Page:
Keillor & Company with Prudence Johnson and Dan Chouinard. A performance of classic love songs, poetry, The News from Lake Wobegon, and a conversation about Why You Should Go On Getting Older
March 4 in Kent, OH Keillor & Company with Prudence Johnson and Dan Chouinard. A performance of classic love songs, poetry, The News from Lake Wobegon, and a conversation about Why You Should Go On Getting Older
Garrison Keillor comes to The Avalon Theatre in Easton, MD for an Evening of poetry, Sing-alongs and the News from Lake Wobegon. Tickets $60
Garrison Keillor and the Hopeful Gospel Quartet come to The Wayne Theatre for an Evening of poetry, gospel, sing-alongs and the News from Lake Wobegon. 7:00PM
High Point, NC
Garrison Keillor and the Hopeful Gospel Quartet come to the High Point Theatre for an Evening of poetry, gospel, sing-alongs and the News from Lake Wobegon. 7:30 PM
by Henry Wadsworth Longfellow
After so long an absence
At last we meet again:
Does the meeting give us pleasure,
Or does it give us pain?
The tree of life has been shaken,
And but few of us linger now,
Like the Prophet’s two or three berries
In the top of the uttermost bough.
We cordially greet each other
In the old, familiar tone;
And we think, though we do not say it,
How old and gray he is grown!
We speak of a Merry Christmas
And many a Happy New Year
But each in his heart is thinking
Of those that are not here.
We speak of friends and their fortunes,
And of what they did and said,
Till the dead alone seem living,
And the living alone seem dead.
And at last we hardly distinguish
Between the ghosts and the guests;
And a mist and shadow of sadness
Steals over our merriest jests.
“The Meeting” by Henry Wadsworth Longfellow. Public domain. (buy now)
On this date in 1610 Galileo wrote a letter describing his discovery of three of Jupiter’s moons. He had recently made some improvements to his telescope and he discovered them in December. As he continued to observe them over the next few months, a fourth celestial body appeared and he realized that they were actually orbiting the giant planet. Since most people at that time still believed in the Ptolemaic theory — that the Earth was the center of the universe and everything revolved around us — it was an important discovery. It went a long way toward confirming Copernicus’s controversial theory that the Earth went around the Sun.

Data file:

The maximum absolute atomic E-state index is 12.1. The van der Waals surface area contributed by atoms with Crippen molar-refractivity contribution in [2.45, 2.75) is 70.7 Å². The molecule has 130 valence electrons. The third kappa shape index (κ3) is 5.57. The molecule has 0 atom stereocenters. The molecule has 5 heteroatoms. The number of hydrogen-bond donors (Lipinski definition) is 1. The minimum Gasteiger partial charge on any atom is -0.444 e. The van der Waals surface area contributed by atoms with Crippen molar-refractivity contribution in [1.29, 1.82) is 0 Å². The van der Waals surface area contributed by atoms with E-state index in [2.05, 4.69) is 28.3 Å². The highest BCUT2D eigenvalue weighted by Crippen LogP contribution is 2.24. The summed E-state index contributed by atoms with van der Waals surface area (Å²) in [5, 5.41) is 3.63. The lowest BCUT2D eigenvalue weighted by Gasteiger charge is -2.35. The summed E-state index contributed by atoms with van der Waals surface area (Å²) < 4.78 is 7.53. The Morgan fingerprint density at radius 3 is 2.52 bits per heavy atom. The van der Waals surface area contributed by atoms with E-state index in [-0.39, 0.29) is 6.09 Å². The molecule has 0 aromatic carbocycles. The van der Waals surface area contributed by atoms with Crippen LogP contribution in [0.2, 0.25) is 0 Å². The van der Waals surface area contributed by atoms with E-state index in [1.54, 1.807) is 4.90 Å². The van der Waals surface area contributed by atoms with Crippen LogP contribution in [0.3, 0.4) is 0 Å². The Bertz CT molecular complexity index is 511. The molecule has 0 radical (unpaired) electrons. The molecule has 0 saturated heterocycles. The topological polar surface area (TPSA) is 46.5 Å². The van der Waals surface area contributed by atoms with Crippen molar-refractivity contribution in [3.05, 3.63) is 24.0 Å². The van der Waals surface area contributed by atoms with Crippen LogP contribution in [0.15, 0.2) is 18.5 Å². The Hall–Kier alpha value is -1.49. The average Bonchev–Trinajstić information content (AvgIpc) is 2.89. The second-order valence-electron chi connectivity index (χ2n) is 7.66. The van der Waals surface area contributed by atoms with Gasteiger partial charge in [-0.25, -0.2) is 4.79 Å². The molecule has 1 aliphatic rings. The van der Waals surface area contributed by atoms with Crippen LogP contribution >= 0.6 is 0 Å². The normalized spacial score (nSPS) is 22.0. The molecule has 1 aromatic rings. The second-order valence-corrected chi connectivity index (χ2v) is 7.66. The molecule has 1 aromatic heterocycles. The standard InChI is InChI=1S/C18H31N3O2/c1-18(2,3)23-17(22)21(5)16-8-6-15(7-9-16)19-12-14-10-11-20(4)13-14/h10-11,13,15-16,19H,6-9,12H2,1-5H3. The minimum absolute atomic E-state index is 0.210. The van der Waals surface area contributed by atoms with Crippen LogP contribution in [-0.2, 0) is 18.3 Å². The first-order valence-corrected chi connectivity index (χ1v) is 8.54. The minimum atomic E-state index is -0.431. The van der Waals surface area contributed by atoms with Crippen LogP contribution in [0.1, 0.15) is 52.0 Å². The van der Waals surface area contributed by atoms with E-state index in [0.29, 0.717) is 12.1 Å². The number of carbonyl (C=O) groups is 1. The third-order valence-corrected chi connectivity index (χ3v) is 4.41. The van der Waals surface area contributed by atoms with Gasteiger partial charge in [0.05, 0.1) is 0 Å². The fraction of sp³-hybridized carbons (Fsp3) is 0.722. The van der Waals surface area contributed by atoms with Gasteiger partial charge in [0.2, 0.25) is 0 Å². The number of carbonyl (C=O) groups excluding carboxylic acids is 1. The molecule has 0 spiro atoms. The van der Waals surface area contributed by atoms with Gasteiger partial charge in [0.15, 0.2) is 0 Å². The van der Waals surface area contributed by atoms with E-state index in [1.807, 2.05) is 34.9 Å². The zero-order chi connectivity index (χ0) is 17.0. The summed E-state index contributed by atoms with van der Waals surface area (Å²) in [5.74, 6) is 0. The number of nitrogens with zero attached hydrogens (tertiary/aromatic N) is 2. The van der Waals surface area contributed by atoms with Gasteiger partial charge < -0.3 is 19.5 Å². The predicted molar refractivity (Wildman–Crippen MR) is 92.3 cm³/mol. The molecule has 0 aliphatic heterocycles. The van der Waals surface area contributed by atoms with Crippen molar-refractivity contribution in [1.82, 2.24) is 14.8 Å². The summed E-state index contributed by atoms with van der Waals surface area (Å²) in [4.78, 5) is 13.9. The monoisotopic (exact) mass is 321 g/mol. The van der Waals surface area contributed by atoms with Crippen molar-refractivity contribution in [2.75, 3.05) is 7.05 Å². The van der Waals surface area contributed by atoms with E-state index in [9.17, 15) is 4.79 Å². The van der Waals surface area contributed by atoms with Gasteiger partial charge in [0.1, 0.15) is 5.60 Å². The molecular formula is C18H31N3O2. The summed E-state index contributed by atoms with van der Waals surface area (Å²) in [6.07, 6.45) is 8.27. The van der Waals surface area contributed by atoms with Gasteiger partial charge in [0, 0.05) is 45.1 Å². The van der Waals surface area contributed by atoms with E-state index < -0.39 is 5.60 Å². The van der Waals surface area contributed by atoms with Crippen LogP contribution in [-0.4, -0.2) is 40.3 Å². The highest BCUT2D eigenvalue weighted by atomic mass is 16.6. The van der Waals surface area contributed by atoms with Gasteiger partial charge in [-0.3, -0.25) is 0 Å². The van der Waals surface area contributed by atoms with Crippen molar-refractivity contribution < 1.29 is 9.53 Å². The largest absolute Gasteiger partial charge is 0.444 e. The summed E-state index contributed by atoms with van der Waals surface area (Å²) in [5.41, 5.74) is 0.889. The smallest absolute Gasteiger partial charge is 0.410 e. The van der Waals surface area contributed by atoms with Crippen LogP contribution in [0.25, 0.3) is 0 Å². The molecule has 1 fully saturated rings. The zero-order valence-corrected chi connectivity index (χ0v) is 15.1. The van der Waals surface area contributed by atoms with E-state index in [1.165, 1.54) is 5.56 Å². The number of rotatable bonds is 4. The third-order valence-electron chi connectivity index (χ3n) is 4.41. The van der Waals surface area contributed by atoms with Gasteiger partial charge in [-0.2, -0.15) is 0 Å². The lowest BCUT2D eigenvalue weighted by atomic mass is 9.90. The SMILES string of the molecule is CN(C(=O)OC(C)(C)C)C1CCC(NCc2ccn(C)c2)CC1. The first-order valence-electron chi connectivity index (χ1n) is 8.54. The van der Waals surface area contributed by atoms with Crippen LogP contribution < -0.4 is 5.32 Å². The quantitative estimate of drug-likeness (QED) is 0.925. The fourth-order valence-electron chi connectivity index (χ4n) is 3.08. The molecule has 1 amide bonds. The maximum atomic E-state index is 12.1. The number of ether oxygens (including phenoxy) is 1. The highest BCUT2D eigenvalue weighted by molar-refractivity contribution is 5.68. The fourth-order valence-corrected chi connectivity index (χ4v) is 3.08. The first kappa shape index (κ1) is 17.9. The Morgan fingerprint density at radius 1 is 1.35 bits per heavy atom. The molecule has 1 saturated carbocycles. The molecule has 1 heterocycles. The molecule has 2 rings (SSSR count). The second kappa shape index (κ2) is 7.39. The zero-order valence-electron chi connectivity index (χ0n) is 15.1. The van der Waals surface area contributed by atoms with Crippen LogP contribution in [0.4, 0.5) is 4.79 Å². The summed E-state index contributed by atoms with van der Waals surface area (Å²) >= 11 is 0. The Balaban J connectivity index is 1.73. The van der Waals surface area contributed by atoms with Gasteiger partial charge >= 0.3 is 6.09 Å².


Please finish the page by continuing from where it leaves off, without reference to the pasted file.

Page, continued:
Today is the birthday of Zora Neale Hurston (books by this author), born in Notasulga, Alabama, in 1891. She grew up in Eatonville, Florida, the first incorporated African-American community in the United States, with a population of about 125. Hurston loved it there and would set many of her stories in Eatonville, depicting it as a sort of Utopia; she also described it in her 1928 essay, “How It Feels to Be Colored Me.” When she was 13 her mother died and her father remarried immediately so she was sent to a boarding school in Jacksonville, Florida. She was expelled when her father stopped paying her tuition and she went to live with a series of family members.
She went to Howard University and cofounded the school’s newspaper, The Hilltop. She was offered a scholarship to Barnard College where she studied anthropology and was the college’s only black student. She published many short stories in the 1920s and early ’30s, and her first book, Mules and Men (1935), was an anthropological study of African-American folklore. She’s best known for her novel Their Eyes Were Watching God (1937). In 2018 a previously unpublished work, Barracoon: The Story of the Last“Black Cargo,” based on Hurston’s 1927 interviews with Cudjoe Lewis, who she believed to be the last living survivor of the Middle Passage, made the New York Times best seller list.
A founding member of the Harlem Renaissance, Hurston died in poverty in 1960 and was buried in an unmarked grave. In 1973 novelist Alice Walker and literary scholar Charlotte Hunt found an unmarked grave in the cemetery where Hurston was buried and marked it as hers. Alice Walker wrote about the event in her article “In Search of Zora Neale Hurston” (1975) and the article sparked a renewed interest in Hurston’s writing.
Today is the birthday of publisher Jann Wenner (1946), born in New York City. He was sent to boarding school in California when he was 11 and his parents divorced when he was 12. Neither of them seemed particularly interested in gaining custody of their son. He went to the University of California at Berkeley, dropped out in 1966, and got a job at the left-wing political and literary magazine Ramparts. The following year, using $7,500 that he borrowed from his family and his future in-laws, Wenner cofounded a magazine with San Francisco Chronicle jazz critic Ralph J. Gleason. It was a biweekly magazine that focused on rock music and they called it Rolling Stone.
It’s the birthday of novelist and nonfiction author Nicholson Baker (books by this author), born in New York City (1957). He grew up in Rochester and went to an experimental “School Without Walls” where students studied only what interested them, didn’t receive grades, and typed up their own transcripts. “At the time I thought: Give me structure!” he told The New York Times. “I yearned for a more traditional school. But now I think it was the best thing. I learned what it was like to be incredibly bored.”
His first novel, The Mezzanine (1988), is an account of one man’s random thoughts as he rides an escalator up to the mezzanine level of his office building on his lunch hour.
Baker has earned a reputation as a writer of erotic novels: Vox (1992), The Fermata (1994), and House of Holes (2011). He’s also published a book about World War II, Human Smoke (2008), a memoir about his admiration for John Updike, U and I (1991), and an impassioned critique of the use of technology in libraries, Double Fold (2001). The unifying characteristic in all his diverse books is his eye for minutiae.
Be well, do good work, and keep in touch.®